What is a BFR?
Lets face it, a BFR is a Big Flipping Rocket. The biggest rockets you’ll see flown are called BFRs. They fly on L – O motors and are usually heavy. They carry multiple electronic devices to control parachute deployment. We need to review what you are bringing if you are planning to fly a BFR.
Do I have to register my rocket as a BFR?
Yes, if you plan to fly a rocket with an L or larger. NSL is a big event and we need to have a good idea what to expect to support them and you! If you show up with a rocket that you have not pre-registered, your flight will be allowed only at the discretion of the LCO.
The form allows for uploading a RockSim or other simulation files. Please provide this as it helps the BFR team understand your rocket. BFR flights present greater recovery challenges than other flights, make a plan for recovery before your rocket is on the pad. Look at the aerial photo of the field and know where you are. Take a phone, take water, a vehicle if necessary to retrieve the rocket.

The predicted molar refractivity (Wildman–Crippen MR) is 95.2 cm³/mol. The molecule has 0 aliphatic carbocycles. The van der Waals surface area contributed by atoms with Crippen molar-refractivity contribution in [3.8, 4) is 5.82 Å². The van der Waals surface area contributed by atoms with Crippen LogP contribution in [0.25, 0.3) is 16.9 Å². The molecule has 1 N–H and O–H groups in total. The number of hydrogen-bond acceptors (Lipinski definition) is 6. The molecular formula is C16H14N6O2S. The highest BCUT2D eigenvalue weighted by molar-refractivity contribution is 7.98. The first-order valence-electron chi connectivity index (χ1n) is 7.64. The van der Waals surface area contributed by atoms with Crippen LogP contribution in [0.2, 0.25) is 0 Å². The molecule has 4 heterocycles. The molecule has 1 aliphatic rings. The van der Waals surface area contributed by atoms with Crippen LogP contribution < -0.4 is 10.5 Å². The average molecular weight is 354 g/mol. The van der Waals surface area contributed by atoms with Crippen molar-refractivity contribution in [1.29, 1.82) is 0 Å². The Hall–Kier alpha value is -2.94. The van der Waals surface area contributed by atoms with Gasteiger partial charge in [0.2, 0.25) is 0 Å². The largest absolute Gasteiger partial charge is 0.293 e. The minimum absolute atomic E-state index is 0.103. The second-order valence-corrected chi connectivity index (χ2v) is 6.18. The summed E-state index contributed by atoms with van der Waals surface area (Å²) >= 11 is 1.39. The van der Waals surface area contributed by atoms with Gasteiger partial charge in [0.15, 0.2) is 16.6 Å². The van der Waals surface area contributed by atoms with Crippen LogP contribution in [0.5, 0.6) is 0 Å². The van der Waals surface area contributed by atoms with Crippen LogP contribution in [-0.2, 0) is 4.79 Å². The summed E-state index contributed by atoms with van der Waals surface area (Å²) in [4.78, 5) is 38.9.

- We require two (2) altimeters on board all BFR class rockets. Each altimeter is to fire a separate charge for both apogee and main deployment.
- Each altimeter must have its own power supply. Some new altimeters are capable of programmed multiple events as “back-up”. These do not meet the requirement for redundancy.
- The field is open to O motors. However, Registrants intending to launch motors of N and O impulse must contact the event director more than 60 days ahead of time to discuss logistics.